What's New in Health and Life Sciences

News from the European Commission

EUROPA - Research and Innovation: What's New in Health and life sciences

EUROPA - Research What's New in Health and life sciences. This RSS feed includes the most recent updates to the European Commission's Research and Innovation web site on Europa in the area of Health and life sciences. The last (or, in some news readers, the first) item of this feed will take you to the Biosociety web site. For more RSS news feeds visit http://ec.europa.eu/research/index.cfm?pg=rss
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ImageHundreds of millions of people each year are infected with Plasmodium vivax, the most widespread form of malaria worldwide. An EU-funded project is tackling the mosquito-borne parasite, leading cutting-edge research efforts to accelerate the development of effective vaccines.
ImageEU-funded researchers are using the latest vaccine technologies and antigen discovery tools to develop a multi-stage, multi-antigen vaccine against Plasmodium falciparum, the parasite responsible for the deadliest form of malaria.

Annual Event by the Helmholtz Association of German Research Centers: Cancer is a much feared disease. What is state of the art in cancer research – and how should European research collaborations be designed if we want to make further progress in this field?

Successful collaborative partnerships in cancer research do already exist and could serve as a model for future developments. What actions do we have to take at a European level? Are there risks we do have to avoid?

The event will also provide an outlook on the next EU framework programme: What needs to be done in order to maximize the impact of cancer research? Could it be worth a “mission”?

What in general would be success factors for future missions? By providing latest research examples and insights from science and policy, the Helmholtz Association wants to foster the discussion on a topic that is of concern to so many citizens.

ImageAn EU and industry-funded project is helping researchers tap into Europe's treasure trove of electronic health data, saving them time and money in their quest to cure and develop better drugs for debilitating diseases. The effort has already led to promising findings linked to Alzheimer's and obesity.

Each year the UK Research Office organises a two-day conference aimed primarily at European Liaison Officers, European research managers, Research Councils and policy makers.

The 2018 edition will take place from Thursday 21 until Friday 22 June at the National Oceanographic Centre in Southampton, UK. The UKRO Conference 2018 will include a number of expert speakers, predominantly from the European Commission and its Executive Agencies in Brussels, but also from the UK Research Councils.

EU funding practitioners and evaluators will also help to inform and stimulate discussions with the participants. Registration is now open!

Book your place before 20 April 2018 for the early bird rate.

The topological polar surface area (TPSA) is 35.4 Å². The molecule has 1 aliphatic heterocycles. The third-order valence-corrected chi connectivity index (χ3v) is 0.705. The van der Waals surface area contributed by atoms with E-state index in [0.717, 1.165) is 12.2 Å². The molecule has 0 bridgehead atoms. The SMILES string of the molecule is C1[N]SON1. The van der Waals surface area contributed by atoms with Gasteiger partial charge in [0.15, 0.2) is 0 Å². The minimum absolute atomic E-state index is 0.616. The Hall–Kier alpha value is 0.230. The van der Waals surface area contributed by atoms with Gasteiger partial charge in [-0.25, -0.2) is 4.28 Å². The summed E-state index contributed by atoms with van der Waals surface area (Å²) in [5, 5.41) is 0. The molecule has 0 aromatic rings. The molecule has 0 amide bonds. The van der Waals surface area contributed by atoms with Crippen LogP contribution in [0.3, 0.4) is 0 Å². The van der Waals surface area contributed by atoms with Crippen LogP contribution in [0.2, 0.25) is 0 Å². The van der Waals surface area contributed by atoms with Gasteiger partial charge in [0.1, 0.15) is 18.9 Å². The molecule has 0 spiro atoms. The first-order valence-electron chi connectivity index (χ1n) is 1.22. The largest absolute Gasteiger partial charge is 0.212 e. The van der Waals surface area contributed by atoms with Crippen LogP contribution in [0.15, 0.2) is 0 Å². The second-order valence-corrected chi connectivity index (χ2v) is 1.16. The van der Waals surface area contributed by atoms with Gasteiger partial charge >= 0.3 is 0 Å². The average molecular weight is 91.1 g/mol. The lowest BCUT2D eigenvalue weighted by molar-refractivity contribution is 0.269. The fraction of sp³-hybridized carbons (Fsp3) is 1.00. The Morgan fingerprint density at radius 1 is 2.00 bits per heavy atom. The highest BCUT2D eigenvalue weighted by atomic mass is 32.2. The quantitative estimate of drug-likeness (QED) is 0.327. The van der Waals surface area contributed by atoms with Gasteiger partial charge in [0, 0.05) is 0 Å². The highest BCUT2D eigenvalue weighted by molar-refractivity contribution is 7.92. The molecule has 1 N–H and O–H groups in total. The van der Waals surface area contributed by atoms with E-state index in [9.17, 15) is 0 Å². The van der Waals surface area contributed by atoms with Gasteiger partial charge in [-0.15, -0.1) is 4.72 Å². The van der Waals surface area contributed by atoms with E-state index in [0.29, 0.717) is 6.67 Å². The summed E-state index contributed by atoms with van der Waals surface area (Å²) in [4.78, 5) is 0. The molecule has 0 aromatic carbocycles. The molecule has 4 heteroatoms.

ImageAn EU-funded project completing pan-European clinical trials on a molecular approach to bowel cancer diagnosis and treatment marks a further step towards personalised and better medical care for patients - potentially saving lives.
Image of pediatrician with child during the vaccinationGlycoconjugate vaccines provide highly effective protection against disease. But so far, they have been developed by time-consuming trial and error. Now, an EU-funded project is building up knowledge and skills to better design these vaccines in a bid to bring treatments to patients faster and keep European pharmaceutical innovation competitive.

The open science platform - Frontiers - is pleased to announce its second Data Services Workshop organized in collaboration with the EU Horizon 2020 projects OpenMinTed and OpenUp, in which Frontiers is a full partner, and SwissCore, the Swiss contact office for European research, innovation and education in Brussels.

This year’s workshop focuses on the application of open research data to support sustainable health initiatives. Drawing lessons from recent successes in the use of big data and artificial intelligence in data-intensive health research, it aims to discuss policy challenges and actions necessary in Europe to unleash the full potential of open research data in health for the benefit of society.

The event features panelists from leading institutions and companies specializing in this data-driven health research, together with representatives from academic libraries, patient advocacy, research funders, universities and the European Commission.

Photo of Peruvian indigenous old womanWhat are health, illness and healing? An EU-funded project focusing on indigenous communities in Ecuador is exploring traditional perceptions and the ways in which other cultures affect them. New insights could help inform the design of policies to support migrant or marginalised populations from traditional backgrounds.
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